“At his funeral, since he and I were like brothers, I felt this responsibility to stand up in his absence, but also as a family photographer, to document things,” Thomas says. So there he was with a 6 x 7 camera, surrounded by 700 people mourning a 27-year-old man in a strange city.
“That said a lot about who he was, and I was never going to be able to capture that, or any of the things really that I was trying to deal with, in a single photograph,” Thomas says. He realized that after shooting a few frames. “It was like, this is stupid, photographing at a funeral. So in that moment I think I stopped being a photographer in earnest. I became a little bit disenchanted with the idea of me being able to tell a story through a single photograph or even a series of photographs because there are so many elements that you can’t capture in a picture alone.”
In grad school the following fall, Thomas found himself far from his family, consumed by his cousin’s death and at loose ends about his work. He ended up going back and forth to Philadelphia while the trial of his cousin’s murderer was going on, and photographing his family and his cousin’s friends. But it was like photographing a story after the drama had happened, so the project was “basically a bunch of people looking sad,” Thomas says.
A year after he started grad school, nearly 3,000 people died in the 9/11 attacks. Then in 2002, Michael Moore released the film Bowling for Columbine, about gun culture in America. Thomas began to view his cousin’s death in a larger context. “I was thinking about homicide in the U.S., and the disproportionate numbers of African-American men who were victims of homicide and gun violence specifically, and wondering whether it would be me next,” Thomas says.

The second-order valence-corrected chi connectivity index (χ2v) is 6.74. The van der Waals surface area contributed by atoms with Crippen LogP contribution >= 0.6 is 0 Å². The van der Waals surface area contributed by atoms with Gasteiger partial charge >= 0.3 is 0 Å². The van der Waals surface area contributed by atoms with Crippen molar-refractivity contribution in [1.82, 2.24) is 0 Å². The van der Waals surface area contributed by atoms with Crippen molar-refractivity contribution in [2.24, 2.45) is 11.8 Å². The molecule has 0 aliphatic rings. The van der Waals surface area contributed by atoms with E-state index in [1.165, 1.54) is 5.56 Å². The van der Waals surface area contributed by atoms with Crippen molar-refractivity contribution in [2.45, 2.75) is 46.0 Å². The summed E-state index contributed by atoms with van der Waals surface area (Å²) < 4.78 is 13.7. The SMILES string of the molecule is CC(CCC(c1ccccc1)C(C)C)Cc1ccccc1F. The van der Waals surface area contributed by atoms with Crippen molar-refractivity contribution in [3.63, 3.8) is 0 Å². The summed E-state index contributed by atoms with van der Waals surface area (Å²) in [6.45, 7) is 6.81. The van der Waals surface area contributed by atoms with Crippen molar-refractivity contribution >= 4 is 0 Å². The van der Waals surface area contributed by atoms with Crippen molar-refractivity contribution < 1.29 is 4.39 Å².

At the same time, Thomas was studying critical theory, literary theory and art history. “It allowed me to think much more critically about the work I was making, and the intention behind it, and the power and potency of the work that I could make. And that’s partially how I became interested in the power of advertising.”
Graduate school had gone from a capricious, carefree decision to a serious task, he says. He found himself wondering “what it is about blackness that makes other black people devalue each other’s lives so much.” He started to look at historical images and images in popular culture and realized that even in contemporary images, he says, “there are not many representations of African-Americans—men especially—in whole and humanistic ways.”
He came to view race itself as “the most successful advertising campaign in the world—you know, the fact that you can create this arbitrary definition of human beings,” he says. “And to who’s advantage? To who’s disadvantage? And so I started to really try to make work to comment on that.”
He used his own photographs, including one of the images from his cousin’s funeral, for the “Priceless” piece. Thomas says he tried making a MasterCard ad parody with different images before a graphic designer friend suggested he use the image from his cousin’s funeral “and that clicked,” Thomas says.